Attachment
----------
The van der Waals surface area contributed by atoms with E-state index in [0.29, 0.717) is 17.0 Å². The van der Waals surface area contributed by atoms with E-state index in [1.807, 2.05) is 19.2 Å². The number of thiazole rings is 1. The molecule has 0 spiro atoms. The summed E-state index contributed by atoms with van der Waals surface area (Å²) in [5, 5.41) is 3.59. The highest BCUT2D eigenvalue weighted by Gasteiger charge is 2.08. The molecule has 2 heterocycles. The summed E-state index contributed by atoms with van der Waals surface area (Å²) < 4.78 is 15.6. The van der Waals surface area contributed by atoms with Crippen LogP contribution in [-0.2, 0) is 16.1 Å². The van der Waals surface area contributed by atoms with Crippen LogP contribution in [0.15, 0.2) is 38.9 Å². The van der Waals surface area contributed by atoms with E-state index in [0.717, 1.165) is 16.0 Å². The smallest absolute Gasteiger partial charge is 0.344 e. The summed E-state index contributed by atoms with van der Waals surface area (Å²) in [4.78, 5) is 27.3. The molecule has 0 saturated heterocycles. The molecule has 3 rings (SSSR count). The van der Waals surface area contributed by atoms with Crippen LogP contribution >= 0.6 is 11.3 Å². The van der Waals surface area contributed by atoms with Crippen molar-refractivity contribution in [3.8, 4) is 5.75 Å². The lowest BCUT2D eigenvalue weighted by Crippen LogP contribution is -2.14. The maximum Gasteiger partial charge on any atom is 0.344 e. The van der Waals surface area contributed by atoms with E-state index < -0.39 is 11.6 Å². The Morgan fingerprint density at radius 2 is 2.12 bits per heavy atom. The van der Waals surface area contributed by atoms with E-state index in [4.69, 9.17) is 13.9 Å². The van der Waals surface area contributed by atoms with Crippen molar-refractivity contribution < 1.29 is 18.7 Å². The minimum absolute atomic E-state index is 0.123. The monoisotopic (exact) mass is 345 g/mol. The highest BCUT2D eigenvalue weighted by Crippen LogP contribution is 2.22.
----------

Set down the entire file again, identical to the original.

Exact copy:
The van der Waals surface area contributed by atoms with E-state index in [0.29, 0.717) is 17.0 Å². The van der Waals surface area contributed by atoms with E-state index in [1.807, 2.05) is 19.2 Å². The number of thiazole rings is 1. The molecule has 0 spiro atoms. The summed E-state index contributed by atoms with van der Waals surface area (Å²) in [5, 5.41) is 3.59. The highest BCUT2D eigenvalue weighted by Gasteiger charge is 2.08. The molecule has 2 heterocycles. The summed E-state index contributed by atoms with van der Waals surface area (Å²) < 4.78 is 15.6. The van der Waals surface area contributed by atoms with Crippen LogP contribution in [-0.2, 0) is 16.1 Å². The van der Waals surface area contributed by atoms with Crippen LogP contribution in [0.15, 0.2) is 38.9 Å². The van der Waals surface area contributed by atoms with E-state index in [0.717, 1.165) is 16.0 Å². The smallest absolute Gasteiger partial charge is 0.344 e. The summed E-state index contributed by atoms with van der Waals surface area (Å²) in [4.78, 5) is 27.3. The molecule has 0 saturated heterocycles. The molecule has 3 rings (SSSR count). The van der Waals surface area contributed by atoms with Crippen LogP contribution >= 0.6 is 11.3 Å². The van der Waals surface area contributed by atoms with Crippen molar-refractivity contribution in [3.8, 4) is 5.75 Å². The lowest BCUT2D eigenvalue weighted by Crippen LogP contribution is -2.14. The maximum Gasteiger partial charge on any atom is 0.344 e. The van der Waals surface area contributed by atoms with E-state index < -0.39 is 11.6 Å². The Morgan fingerprint density at radius 2 is 2.12 bits per heavy atom. The van der Waals surface area contributed by atoms with E-state index in [4.69, 9.17) is 13.9 Å². The van der Waals surface area contributed by atoms with Crippen molar-refractivity contribution < 1.29 is 18.7 Å². The minimum absolute atomic E-state index is 0.123. The monoisotopic (exact) mass is 345 g/mol. The highest BCUT2D eigenvalue weighted by Crippen LogP contribution is 2.22.